GST impact: Small businesses could under-report income initially

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Some may lose competitiveness due to higher compliance costs

When the nationwide goods and service tax rolls out on July 1, it is likely that micro and small enterprises will under-report their yearly income. Firms might do so to stay in the Rs 20-50 lakh bracket so that a low tax rate of 1-2 per cent applies to them.
Increased compliance under GST will benefit firms in the long run by providing them access to cheaper capital and lower input costs, in the short term, the switch from the unorganised to organised sector will make them less competitive.
GST, in its current proposed form, exempts small businesses below Rs 20 lakh from registering for the GST network (GSTN) unless they want to avail of the benefits of input credit. Small businesses, according to GST, will be in the Rs 20-50 lakh bracket.
Analysts say a number of businesses with turnover above Rs 50 lakh could resort to under-reporting their income to pay lower taxes.
“You may have cases where small businesses will try to evade the system. Say, there is a family owned business worth around Rs 90 lakh annual income. It may try to pass off as two separate businesses owned by family members, each worth Rs 45 lakh, just to pay lower taxes under the GST,” said Abhishek Rastogi, partner, Khaitan and Co.
“People will continue to try to game the system, like they do now. However, as upstream compliance improves, the number of such businesses under-reporting income will decline. In the long term, such a move will be detrimental for enterprises whose only source of competitiveness is tax evasion,” said Neelkanth Mishra, India equity strategist with Credit Suisse.
According to the latest annual report (2015-16) of the ministry of micro, small, and medium enterprises, there are estimated to be about 51 million MSME businesses, employing more than a 117 million people, and having a combined fixed asset value of nearly Rs 15 lakh crore. Nearly 55 per cent of such businesses could be a part of the unorganised sector.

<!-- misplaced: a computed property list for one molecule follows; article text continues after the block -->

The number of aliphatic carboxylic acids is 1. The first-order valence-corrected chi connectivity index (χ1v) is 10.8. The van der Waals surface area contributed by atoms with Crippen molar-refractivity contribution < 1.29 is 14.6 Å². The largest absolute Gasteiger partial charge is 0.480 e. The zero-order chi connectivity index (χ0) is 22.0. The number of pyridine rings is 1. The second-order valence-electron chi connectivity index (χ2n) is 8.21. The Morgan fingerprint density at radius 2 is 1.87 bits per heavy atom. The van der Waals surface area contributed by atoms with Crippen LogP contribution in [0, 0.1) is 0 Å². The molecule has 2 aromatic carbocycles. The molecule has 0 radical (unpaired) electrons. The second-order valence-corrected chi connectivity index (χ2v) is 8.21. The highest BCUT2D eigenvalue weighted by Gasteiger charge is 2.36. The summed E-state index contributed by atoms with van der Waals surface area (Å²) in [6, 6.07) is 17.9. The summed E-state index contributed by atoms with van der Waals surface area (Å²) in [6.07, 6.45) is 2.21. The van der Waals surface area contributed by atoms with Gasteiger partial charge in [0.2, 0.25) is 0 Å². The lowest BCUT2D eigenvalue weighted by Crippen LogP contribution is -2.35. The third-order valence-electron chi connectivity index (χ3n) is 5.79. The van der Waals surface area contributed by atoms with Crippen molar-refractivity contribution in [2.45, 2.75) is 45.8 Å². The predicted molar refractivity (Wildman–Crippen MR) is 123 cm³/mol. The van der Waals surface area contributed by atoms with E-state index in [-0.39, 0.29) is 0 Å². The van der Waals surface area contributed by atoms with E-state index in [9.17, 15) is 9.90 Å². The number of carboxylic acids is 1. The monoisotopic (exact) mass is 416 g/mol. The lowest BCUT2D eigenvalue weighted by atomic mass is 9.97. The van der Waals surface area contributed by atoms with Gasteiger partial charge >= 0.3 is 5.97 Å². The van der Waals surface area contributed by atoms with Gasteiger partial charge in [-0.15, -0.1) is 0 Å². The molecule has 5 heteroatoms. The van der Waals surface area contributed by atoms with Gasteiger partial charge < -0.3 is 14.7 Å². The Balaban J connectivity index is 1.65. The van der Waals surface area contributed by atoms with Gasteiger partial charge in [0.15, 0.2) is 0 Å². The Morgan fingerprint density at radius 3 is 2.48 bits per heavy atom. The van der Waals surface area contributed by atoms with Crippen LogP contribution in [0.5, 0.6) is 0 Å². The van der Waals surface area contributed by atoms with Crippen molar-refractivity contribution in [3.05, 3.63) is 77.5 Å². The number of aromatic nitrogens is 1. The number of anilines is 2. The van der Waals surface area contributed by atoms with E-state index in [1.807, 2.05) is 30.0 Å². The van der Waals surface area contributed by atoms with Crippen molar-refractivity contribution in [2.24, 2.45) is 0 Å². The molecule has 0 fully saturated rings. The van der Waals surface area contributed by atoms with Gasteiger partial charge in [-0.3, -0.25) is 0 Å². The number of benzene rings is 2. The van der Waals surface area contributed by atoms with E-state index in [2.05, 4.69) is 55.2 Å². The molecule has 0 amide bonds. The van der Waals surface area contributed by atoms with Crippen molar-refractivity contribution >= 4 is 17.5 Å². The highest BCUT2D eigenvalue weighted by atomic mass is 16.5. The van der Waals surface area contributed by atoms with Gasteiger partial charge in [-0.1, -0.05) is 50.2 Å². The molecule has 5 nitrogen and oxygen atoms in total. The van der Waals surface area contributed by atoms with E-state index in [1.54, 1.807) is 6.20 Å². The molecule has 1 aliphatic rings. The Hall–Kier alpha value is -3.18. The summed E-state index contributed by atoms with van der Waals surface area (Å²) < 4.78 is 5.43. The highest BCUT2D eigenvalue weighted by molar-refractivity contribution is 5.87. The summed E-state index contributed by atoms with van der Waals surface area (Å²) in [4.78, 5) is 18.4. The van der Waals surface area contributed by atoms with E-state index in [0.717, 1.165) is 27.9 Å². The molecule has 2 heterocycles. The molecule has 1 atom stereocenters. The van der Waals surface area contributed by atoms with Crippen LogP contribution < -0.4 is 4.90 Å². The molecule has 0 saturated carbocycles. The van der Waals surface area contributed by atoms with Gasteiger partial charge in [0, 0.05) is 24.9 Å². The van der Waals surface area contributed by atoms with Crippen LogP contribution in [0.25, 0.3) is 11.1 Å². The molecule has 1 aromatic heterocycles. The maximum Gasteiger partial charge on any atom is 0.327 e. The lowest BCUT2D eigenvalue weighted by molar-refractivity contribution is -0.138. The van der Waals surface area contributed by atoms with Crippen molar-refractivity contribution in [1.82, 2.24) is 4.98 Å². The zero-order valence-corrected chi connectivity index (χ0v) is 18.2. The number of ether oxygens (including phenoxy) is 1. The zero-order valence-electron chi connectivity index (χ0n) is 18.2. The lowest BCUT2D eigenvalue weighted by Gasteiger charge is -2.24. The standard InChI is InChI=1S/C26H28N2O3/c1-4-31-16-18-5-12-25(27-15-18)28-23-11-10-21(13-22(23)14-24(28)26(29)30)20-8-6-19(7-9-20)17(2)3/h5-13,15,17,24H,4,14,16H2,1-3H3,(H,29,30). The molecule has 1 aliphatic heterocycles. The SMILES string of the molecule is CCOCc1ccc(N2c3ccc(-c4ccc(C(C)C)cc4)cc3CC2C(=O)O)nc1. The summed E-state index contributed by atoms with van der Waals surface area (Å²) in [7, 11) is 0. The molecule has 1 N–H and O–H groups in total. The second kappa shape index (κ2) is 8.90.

Businesses making a switch to the organised sector would, in the short run, become less competitive with the rise in compliance costs, the analysts said.
However, formalisation will eventually be beneficial.
“Entering the formal sector under the new GST regime can provide smaller businesses access to cheaper capital as well as legal recourse in case of disputes,” said Mishra.
“Under the GST you will see a situation wherein most of the registered entities will only want to do deal with other registered entities because of reverse charge,” said Rastogi.
The purpose of the reverse charge is to increase tax compliance and revenues.
The concept is already present in service tax. In the GST regime, reverse charge may be applicable for both services as well as goods. It will have to be paid by the receiver of goods or services. In case an unregistered dealer sells or supplies to a registered dealer the registered dealer has to pay the GST on the supplied good or service.
“Hence, registered businesses will not want to deal with those entities still in the informal sector. Non-compliance by small businesses, or any efforts to stay out of the organised sector, will only hurt their business over a period of time,” Rastogi said.
Source: http://www.business-standard.com/article/markets/gold-jewellers-in-a-fix-as-confusion-over-gst-levy-prevails-117041900909_1.html

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